Each step Copper’s Traveller took pierced into the organs of Feng. I reimagined the ground as Copper, the Traveller’s legs as my fingers, and the King as Aunt Xiangmu’s hollow.

* * *

Near the entrance of Aunt Xiangmu’s hollow sat Copper’s Traveller, legs withdrawn, with only the half shell body remaining settled on the ground. By the hollow opening perched      the two guards, tall, erect, in their Travellers, though their height was nothing compared to the extending, intertwined roots reaching endlessly into the sky behind them, branches worming down into the earth. Next to Aunt Xiangmu’s home rippled from the ground the ancient roots of nearby trees. The hollow’s exterior had storm vines hanging from leaning trunks, which made it almost impossible to see inside. The woven branched walls rippled every few seconds, allowing small glimpses of the earthly chamber, now an intruded upon haven. I ran a hand along the body of the hollow—an empty trunk constructed by weavings, roofless; the ceiling disappeared into the surrounding trees. Though the people of Feng liked to call these homes hollows, I liked to call them eyes for the way they blinked.

I crouched on the other side of a shifting opening, caught a rippling, and tugged it to widen the gap.

During prior negotiations, Aunt Xiangmu would float toward the Palace, guided by the wind, by its courage, as though gliding on clouds, while my sisters, Grandmother, and I bid her a silent farewell half-hidden behind the walls of Feng—tangled, spiraling in place like churning clouds, rumbling storms. Perhaps this slight change, bringing a member of the Palace to us, meant we were making progress in reclaiming our lands. Or perhaps the King was only toying with us—giving us hope before taking it away.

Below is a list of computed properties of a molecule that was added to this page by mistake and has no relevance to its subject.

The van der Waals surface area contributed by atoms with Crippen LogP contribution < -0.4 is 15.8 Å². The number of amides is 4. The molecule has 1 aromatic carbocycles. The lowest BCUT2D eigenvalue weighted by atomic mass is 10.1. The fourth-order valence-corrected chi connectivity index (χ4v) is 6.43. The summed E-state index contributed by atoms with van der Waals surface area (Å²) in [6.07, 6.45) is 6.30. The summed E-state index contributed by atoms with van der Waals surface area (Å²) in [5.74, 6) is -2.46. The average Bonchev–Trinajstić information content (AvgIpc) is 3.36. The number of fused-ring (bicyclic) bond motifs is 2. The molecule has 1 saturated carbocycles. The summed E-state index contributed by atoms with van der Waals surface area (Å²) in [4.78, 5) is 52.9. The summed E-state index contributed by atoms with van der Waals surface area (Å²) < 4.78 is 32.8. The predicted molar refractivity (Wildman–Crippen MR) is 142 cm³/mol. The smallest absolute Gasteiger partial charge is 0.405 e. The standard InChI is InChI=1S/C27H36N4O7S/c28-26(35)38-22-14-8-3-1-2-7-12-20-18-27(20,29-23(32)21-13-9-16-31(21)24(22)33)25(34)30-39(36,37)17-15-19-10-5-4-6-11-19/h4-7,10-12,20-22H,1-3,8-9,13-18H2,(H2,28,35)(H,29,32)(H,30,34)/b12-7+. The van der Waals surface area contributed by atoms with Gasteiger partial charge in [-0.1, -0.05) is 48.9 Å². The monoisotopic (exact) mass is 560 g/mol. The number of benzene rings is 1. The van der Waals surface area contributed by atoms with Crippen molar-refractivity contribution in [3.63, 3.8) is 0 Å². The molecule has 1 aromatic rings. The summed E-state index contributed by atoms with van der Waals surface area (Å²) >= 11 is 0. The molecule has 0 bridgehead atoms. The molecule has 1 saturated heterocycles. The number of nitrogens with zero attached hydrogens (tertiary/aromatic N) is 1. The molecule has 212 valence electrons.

“Fengfeng.” Chuiliu.

My youngest sister, even at full height, only reached my hip, and I was only past five feet, halfway to six—shorter than most of those in Feng. The Feng—Phoenix—in my name was not the same meaning as the Feng, Wind, of our home, but my sister, still having difficulties with the distinct tones, always made the mistake. She tugged at the end of my cloak, and I calmed as I leaned down.

Though Chuiliu was naturally quiet, her whispers sounded thunderous with only the wind against the grass and a single cricket’s call in the distance. I raised a finger to my lips and beckoned her closer.

“What are you doing?” she asked, lowering her voice until it was almost inaudible.

“Watching. Listening,” I said. My arms of braided and tangled branches wrapped around her slight frame and brought her to a squat. The only thing distinguishing our legs from one another was how new her roots looked: no moss, and their looseness made them appear like they would unravel if a strong breeze passed.

Together, we watched the negotiations unfold. I clutched Chuiliu’s hand harder than she was clutching mine. She reached behind me, offering rhythmic pats—the same way Mother used to soothe us all.

* * *